O’Brien: “How much longer can the Isles be satisfied with landing lottery picks? It’s really all about what’s out there, though; the New Jersey Devils turned the No. 9 pick into an affordable, quality starting goalie in Cory Schneider last summer. In my mind, the Islanders need just about everything — more scoring depth, more defensive options — so combining the No. 5 pick with another asset or two could provide some nice rewards.”
What is this team missing in order to get back into the playoffs, and are there any particular free agents you think could sign with the Islanders and fill those holes?
O’Brien: “As I touched on earlier, the Islanders could use a little bit of everything. Oddly enough, a Matt Moulson reunion tour makes sense to me, but I’m not in the organization that seemed to sour on him. With that likely out of the question, players like Radim Vrbata, Mikhail Grabovski and Steve Downie — maybe even two of them — could help tilt the ice in the right direction. A cheap deal for Dustin Penner seems sensible as well, especially if you let him clean up Tavares and Okposo’s garbage. One player I’d recommend for just about any defense-lacking team is Ron Hainsey. He enjoyed nice possession stats last season and comes with a possible ‘blackballed by his union involvement’ discount, though that likely wears off compared to 2013. Tom Gilbert is another guy who could be cheap and competent, a combination the Isles badly need on D. Snow has a knack for finding bargains, so why not add a few this summer?”
Jack Capuano has received mixed reviews. What’s your take on the Isles’ head coach, and do you think he should’ve been fired? How much longer do you give him in NY?
O’Brien: “People who follow the Islanders on a day-to-day basis can probably answer this question with deeper analysis about the way he deploys his players and how many different ties he owns. As an outsider, my impression is simply that he’s just a ‘guy.’ It’s not totally fair, especially since he hasn’t been outfitted with star-studded rosters. Still, there are some chefs who can make quite the feast out of limited ingredients, but Capuano doesn’t strike me as a guy who really moves the needle. The move to Brooklyn makes the 2014-15 season do-or-die for him, if he even makes it through the whole thing. I’m guessing Snow has more to do with that than Capuano.”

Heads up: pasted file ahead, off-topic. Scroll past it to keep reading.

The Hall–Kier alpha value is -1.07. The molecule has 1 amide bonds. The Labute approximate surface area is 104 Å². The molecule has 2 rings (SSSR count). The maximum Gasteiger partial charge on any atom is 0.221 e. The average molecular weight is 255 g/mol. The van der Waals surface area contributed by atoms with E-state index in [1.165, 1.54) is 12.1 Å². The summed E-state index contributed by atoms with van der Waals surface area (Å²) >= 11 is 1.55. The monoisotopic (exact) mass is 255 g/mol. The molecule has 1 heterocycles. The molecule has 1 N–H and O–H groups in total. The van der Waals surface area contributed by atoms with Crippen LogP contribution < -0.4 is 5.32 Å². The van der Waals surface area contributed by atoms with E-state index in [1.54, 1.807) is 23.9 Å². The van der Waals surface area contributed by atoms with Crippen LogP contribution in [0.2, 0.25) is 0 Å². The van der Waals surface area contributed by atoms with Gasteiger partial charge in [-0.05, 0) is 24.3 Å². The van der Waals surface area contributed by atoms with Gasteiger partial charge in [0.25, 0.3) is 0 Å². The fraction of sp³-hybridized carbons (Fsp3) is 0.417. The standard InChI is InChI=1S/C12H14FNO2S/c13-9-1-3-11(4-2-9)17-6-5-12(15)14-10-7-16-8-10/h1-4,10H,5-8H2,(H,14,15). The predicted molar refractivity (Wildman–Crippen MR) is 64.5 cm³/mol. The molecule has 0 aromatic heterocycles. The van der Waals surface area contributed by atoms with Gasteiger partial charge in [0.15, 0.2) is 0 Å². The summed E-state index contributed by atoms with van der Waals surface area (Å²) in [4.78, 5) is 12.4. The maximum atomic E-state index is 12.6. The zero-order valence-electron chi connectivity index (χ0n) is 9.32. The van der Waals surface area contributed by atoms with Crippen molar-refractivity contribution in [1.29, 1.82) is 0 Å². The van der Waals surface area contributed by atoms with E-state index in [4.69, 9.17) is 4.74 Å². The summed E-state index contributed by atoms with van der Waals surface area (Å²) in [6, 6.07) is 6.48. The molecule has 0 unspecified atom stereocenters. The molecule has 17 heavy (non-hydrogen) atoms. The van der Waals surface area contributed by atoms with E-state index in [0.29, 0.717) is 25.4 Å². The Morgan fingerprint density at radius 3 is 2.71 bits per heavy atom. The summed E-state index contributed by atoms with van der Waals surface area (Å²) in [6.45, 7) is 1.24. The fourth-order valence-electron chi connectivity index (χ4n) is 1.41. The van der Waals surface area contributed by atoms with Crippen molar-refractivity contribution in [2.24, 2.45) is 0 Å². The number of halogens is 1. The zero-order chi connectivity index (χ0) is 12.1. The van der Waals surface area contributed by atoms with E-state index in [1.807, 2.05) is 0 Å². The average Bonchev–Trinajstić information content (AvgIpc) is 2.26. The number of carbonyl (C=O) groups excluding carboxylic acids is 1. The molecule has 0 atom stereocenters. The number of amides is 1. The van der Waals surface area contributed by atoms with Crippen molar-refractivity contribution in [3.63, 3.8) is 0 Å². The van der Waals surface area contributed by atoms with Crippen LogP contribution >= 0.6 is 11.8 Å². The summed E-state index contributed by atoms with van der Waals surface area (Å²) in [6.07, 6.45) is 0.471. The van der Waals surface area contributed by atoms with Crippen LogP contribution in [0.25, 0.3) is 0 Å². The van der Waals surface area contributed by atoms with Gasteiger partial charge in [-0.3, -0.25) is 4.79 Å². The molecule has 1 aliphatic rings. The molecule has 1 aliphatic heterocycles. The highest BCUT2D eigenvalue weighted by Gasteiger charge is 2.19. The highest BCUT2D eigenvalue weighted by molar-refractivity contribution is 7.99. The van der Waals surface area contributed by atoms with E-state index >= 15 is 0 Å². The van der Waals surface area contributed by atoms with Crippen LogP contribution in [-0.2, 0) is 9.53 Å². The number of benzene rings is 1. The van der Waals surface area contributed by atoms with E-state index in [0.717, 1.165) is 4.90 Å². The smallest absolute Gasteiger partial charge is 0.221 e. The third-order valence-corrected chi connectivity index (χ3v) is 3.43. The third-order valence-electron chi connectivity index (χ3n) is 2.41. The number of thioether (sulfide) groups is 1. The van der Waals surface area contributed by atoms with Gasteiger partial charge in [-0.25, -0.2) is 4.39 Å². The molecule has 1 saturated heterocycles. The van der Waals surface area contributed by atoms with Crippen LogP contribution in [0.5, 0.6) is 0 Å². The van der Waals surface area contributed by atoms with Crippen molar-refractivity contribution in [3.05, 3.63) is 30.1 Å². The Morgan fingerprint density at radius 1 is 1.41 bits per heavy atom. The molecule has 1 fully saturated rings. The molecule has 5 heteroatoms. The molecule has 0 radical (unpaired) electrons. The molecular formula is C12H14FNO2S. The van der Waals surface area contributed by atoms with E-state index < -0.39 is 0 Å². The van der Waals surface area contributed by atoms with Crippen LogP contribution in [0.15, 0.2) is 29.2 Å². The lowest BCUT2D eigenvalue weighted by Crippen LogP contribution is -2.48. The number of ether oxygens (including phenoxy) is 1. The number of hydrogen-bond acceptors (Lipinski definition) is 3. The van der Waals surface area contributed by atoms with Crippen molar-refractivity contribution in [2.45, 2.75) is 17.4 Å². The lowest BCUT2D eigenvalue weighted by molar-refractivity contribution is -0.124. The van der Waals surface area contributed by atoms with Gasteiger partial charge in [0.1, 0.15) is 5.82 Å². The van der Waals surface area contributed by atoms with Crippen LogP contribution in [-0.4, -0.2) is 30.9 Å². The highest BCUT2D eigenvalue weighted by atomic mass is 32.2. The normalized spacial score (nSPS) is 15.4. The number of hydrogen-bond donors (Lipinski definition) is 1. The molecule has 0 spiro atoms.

Garth Snow’s had some ups and downs over his tenure. What’s your overall impression of him?
O’Brien: “I cannot help but make parallels between Garth Snow and Joe Nieuwendyk, even if one enjoyed a slightly more impressive career on the ice. To be more specific, each GM seemed to excel in an area or two while having enough flaws to make them endangered executives. Snow impresses with his ability to spot valuable players at bargain prices. For all the credit the new Dallas Stars regime receives, Nieuwendyk left behind an immaculate salary structure that only looks better with Tyler Seguin in the mix. Unfortunately, Snow doesn’t enjoy the highest batting average when it comes to blockbuster moves. The Moulson trade didn’t work out. The Nabokov gamble was a big bust. Many blame Charles Wang for the Rick DiPietro contract, but it’s remains the elephant in the room. He’s made bold moves only to see potential new players balk either initially (Evgeni Nabokov, Lubomir Visnovsky) or altogether (most recently Dan Boyle). I don’t mind the practice of sending picks for negotiating sneak previews especially considering the circumstances, yet it backfires with unsettling frequency. He also tried to give up an entire draft to move up from Griffin Reinhart to Ryan Murray and was denied. I know that was considered a weak year for prospects but good grief that’s just a mind-blowing scenario. Maybe I should stop here because Snow holds some really weird grudges. I think he’s sneaky good at times, yet he needs a great offseason and 2014-15 run to make it to Brooklyn.”